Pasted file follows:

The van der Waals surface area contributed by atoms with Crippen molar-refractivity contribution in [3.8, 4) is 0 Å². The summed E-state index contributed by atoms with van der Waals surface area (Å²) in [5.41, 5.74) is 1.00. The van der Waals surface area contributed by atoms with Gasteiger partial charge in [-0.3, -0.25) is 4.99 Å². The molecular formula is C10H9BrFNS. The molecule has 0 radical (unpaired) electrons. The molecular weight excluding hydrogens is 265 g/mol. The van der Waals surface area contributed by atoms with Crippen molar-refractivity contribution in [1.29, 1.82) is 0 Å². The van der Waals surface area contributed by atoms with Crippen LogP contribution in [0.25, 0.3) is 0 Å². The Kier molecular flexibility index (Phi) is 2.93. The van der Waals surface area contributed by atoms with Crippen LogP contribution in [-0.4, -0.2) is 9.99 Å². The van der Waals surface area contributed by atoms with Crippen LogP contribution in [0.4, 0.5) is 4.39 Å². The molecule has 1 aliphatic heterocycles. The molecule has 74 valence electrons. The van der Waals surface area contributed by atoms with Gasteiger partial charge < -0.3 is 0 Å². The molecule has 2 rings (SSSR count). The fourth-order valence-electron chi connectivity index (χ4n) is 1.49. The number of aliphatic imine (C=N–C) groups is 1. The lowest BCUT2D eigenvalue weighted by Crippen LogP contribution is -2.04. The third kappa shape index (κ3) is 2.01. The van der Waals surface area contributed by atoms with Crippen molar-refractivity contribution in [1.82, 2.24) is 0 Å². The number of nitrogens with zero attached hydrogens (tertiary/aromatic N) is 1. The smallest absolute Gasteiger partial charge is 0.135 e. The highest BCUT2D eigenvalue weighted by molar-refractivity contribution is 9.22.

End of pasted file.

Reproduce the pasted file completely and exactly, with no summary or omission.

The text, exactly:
The van der Waals surface area contributed by atoms with Crippen molar-refractivity contribution in [3.8, 4) is 0 Å². The summed E-state index contributed by atoms with van der Waals surface area (Å²) in [5.41, 5.74) is 1.00. The van der Waals surface area contributed by atoms with Gasteiger partial charge in [-0.3, -0.25) is 4.99 Å². The molecular formula is C10H9BrFNS. The molecule has 0 radical (unpaired) electrons. The molecular weight excluding hydrogens is 265 g/mol. The van der Waals surface area contributed by atoms with Crippen molar-refractivity contribution in [1.29, 1.82) is 0 Å². The van der Waals surface area contributed by atoms with Crippen LogP contribution in [0.25, 0.3) is 0 Å². The Kier molecular flexibility index (Phi) is 2.93. The van der Waals surface area contributed by atoms with Crippen LogP contribution in [-0.4, -0.2) is 9.99 Å². The van der Waals surface area contributed by atoms with Crippen LogP contribution in [0.4, 0.5) is 4.39 Å². The molecule has 1 aliphatic heterocycles. The molecule has 74 valence electrons. The van der Waals surface area contributed by atoms with Gasteiger partial charge < -0.3 is 0 Å². The molecule has 2 rings (SSSR count). The fourth-order valence-electron chi connectivity index (χ4n) is 1.49. The number of aliphatic imine (C=N–C) groups is 1. The lowest BCUT2D eigenvalue weighted by Crippen LogP contribution is -2.04. The third kappa shape index (κ3) is 2.01. The van der Waals surface area contributed by atoms with Crippen molar-refractivity contribution in [1.82, 2.24) is 0 Å². The number of nitrogens with zero attached hydrogens (tertiary/aromatic N) is 1. The smallest absolute Gasteiger partial charge is 0.135 e. The highest BCUT2D eigenvalue weighted by molar-refractivity contribution is 9.22.